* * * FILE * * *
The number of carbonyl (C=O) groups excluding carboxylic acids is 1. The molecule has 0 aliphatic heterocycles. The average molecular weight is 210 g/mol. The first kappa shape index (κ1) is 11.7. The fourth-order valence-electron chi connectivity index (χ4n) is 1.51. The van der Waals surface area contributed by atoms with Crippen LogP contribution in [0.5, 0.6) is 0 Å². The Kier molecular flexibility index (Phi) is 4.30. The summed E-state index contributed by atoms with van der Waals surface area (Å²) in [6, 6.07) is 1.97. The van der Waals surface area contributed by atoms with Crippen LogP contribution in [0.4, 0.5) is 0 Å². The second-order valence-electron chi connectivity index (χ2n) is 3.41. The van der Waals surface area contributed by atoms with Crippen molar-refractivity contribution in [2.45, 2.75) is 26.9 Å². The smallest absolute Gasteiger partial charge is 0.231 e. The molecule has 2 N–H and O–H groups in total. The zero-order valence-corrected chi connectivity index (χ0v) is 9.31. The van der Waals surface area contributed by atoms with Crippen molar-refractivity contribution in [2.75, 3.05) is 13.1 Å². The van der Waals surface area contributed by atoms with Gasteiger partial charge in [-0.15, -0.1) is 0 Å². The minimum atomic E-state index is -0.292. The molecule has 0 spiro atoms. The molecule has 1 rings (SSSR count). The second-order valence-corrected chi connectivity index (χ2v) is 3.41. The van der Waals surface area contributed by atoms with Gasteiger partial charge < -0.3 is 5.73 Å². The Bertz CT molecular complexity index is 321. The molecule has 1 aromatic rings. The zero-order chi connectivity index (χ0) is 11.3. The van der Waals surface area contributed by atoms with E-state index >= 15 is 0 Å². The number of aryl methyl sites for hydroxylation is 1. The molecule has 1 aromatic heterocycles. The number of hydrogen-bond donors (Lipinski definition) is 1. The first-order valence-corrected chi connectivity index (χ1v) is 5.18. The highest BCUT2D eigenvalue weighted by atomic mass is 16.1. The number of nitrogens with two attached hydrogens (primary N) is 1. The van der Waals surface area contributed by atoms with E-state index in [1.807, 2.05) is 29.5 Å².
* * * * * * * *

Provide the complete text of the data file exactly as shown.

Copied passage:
The number of carbonyl (C=O) groups excluding carboxylic acids is 1. The molecule has 0 aliphatic heterocycles. The average molecular weight is 210 g/mol. The first kappa shape index (κ1) is 11.7. The fourth-order valence-electron chi connectivity index (χ4n) is 1.51. The van der Waals surface area contributed by atoms with Crippen LogP contribution in [0.5, 0.6) is 0 Å². The Kier molecular flexibility index (Phi) is 4.30. The summed E-state index contributed by atoms with van der Waals surface area (Å²) in [6, 6.07) is 1.97. The van der Waals surface area contributed by atoms with Crippen LogP contribution in [0.4, 0.5) is 0 Å². The second-order valence-electron chi connectivity index (χ2n) is 3.41. The van der Waals surface area contributed by atoms with Crippen molar-refractivity contribution in [2.45, 2.75) is 26.9 Å². The smallest absolute Gasteiger partial charge is 0.231 e. The molecule has 2 N–H and O–H groups in total. The zero-order valence-corrected chi connectivity index (χ0v) is 9.31. The van der Waals surface area contributed by atoms with Crippen molar-refractivity contribution in [2.75, 3.05) is 13.1 Å². The van der Waals surface area contributed by atoms with Gasteiger partial charge in [-0.15, -0.1) is 0 Å². The minimum atomic E-state index is -0.292. The molecule has 0 spiro atoms. The molecule has 1 rings (SSSR count). The second-order valence-corrected chi connectivity index (χ2v) is 3.41. The van der Waals surface area contributed by atoms with Gasteiger partial charge < -0.3 is 5.73 Å². The Bertz CT molecular complexity index is 321. The molecule has 1 aromatic rings. The zero-order chi connectivity index (χ0) is 11.3. The van der Waals surface area contributed by atoms with E-state index >= 15 is 0 Å². The number of aryl methyl sites for hydroxylation is 1. The molecule has 1 aromatic heterocycles. The number of hydrogen-bond donors (Lipinski definition) is 1. The first-order valence-corrected chi connectivity index (χ1v) is 5.18. The highest BCUT2D eigenvalue weighted by atomic mass is 16.1. The number of nitrogens with two attached hydrogens (primary N) is 1. The van der Waals surface area contributed by atoms with E-state index in [1.807, 2.05) is 29.5 Å².